Pretending to Believe

coffee-health-benefits-and-coffee-quotes-L-0JOka4There are three reasons I am coping today:

1) Coffee

2) LarBear

3) Kizzie

4) Lucy

Okay, so liquid brainpower, my boyfriend, and my two dogs are the only reasons that I am hanging onto a shred of sanity.  A very tenuous hold on the shred of sanity, I might add.

I have been up, up, up in the clouds lately.  Feeling like nothing could go wrong, like my world is in perfect order, like bipolar disorder had taken a vacation and left me with something that I laughingly call “recovery.”  My friends, there is just no such thing.  One does not “recover” from a severe and persistent mental illness.  One battles it on a day-to-day basis, one does not graduate into a life where there are no symptoms.

At least, that’s what I believe.  Today has been really rough.  There has been a lack of sleep thing going on for the past, hmmm, several months, and it is catching up with me.  I spent the entire day in tears, had to cancel all of my appointments, and, in general, I was forced into hibernation.

Right now, it’s been three minutes since the tears stopped, and they are starting back again, now that I am thinking about them again.  I refuse to let today ruin the progress that I have made lately, and I choose to believe that tomorrow might be a better day.  One day full of crying does not an episode make.  Of that, I am living proof

So, I will do what I know to do.  I will blog and I will journal and pet my dogs and ignore my phone and watch some trashy TV and read my book.

I will wake up in the morning and things will be all right again, I won’t be crying, and I can resume my precarious journey through this recovery thing that I don’t really believe exists, but that maybe one day I might believe in a little, if I just keep trying.imagesWFGPH81B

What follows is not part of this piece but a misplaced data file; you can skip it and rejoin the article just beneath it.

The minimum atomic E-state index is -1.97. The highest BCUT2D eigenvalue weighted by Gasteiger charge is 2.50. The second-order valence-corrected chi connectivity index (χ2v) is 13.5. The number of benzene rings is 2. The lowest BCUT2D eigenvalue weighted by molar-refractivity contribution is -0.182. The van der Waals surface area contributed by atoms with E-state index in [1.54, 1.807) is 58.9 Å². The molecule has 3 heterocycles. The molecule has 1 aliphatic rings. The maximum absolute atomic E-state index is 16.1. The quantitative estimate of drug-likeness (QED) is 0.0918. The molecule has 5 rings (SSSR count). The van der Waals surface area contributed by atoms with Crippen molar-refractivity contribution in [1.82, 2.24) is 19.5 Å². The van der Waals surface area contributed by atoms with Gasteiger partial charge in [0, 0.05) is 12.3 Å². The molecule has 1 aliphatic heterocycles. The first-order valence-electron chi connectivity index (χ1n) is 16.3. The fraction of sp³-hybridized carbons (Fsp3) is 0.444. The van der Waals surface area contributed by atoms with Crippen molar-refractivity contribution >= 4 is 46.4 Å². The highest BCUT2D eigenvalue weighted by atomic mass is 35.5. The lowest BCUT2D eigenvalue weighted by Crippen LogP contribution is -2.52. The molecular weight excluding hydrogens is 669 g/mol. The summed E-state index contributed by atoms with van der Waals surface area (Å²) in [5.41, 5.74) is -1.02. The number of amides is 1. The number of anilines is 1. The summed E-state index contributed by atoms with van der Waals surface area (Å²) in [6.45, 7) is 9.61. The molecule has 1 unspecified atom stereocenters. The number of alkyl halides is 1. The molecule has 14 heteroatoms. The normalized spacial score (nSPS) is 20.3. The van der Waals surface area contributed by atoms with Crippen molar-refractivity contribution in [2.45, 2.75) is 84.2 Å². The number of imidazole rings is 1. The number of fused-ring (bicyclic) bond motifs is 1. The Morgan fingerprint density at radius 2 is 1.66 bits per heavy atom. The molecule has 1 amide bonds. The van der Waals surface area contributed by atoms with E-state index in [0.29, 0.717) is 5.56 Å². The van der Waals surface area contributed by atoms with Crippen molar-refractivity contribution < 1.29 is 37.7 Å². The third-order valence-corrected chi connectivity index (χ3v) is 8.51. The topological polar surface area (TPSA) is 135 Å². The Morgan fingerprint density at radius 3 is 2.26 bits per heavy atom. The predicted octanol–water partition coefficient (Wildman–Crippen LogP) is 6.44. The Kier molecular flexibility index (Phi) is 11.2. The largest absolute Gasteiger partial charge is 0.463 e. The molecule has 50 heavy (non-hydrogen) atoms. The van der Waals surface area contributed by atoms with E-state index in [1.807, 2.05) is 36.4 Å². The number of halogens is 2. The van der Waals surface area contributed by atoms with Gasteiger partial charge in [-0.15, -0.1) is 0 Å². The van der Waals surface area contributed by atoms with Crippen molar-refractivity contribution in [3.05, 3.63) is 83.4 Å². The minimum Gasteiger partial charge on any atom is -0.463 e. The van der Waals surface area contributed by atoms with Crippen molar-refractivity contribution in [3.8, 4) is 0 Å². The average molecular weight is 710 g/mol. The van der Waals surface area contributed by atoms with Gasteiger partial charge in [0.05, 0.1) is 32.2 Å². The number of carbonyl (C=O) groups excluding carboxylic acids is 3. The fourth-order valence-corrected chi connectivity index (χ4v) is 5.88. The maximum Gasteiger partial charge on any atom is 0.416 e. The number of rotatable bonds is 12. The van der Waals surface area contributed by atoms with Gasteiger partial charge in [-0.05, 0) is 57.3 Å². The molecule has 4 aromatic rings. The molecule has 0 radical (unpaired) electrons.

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17 thoughts on “Pretending to Believe

  1. Very well said, Rosie. Your perspective is so accurate and misunderstood by so many. “One does not “recover” from a severe and persistent mental illness. One battles it on a day-to-day basis, one does not graduate into a life where there are no symptoms.” The key for sufferers is to not let the inevitability and unpredictability get them down as a permanent state of being. And like you also wrote, “I will wake up in the morning and things will be all right again,….;” this seems to be a helpful attitude for you, which is wonderful. I wish you well.

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  2. I know you will keep trying, Rosa. You always do. I also know it’s a tough battle, but I see you trying. “I choose to believe that tomorrow might be a better day. One day full of crying does not an episode make. Of that, I am living proof.” My best wishes.

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  3. Yes… just a bad day, not a bad life. Thanks for the reminder. I believe we have to work at feeling good every day – some days it come easily and naturally and other days it is a struggle. I hope today is a better day for you.

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  4. I’m so far behind on my blog reading and I’m playing catch up right now so I’ll know more as I progress through my inbox how you’re doing, but at the risk of sounding like one of those people we want to hit when they say this to us, sometimes a little sleep, like even an hour nap makes the whole difference ~ducks to avoid shoe being thrown at my head~ 🙂

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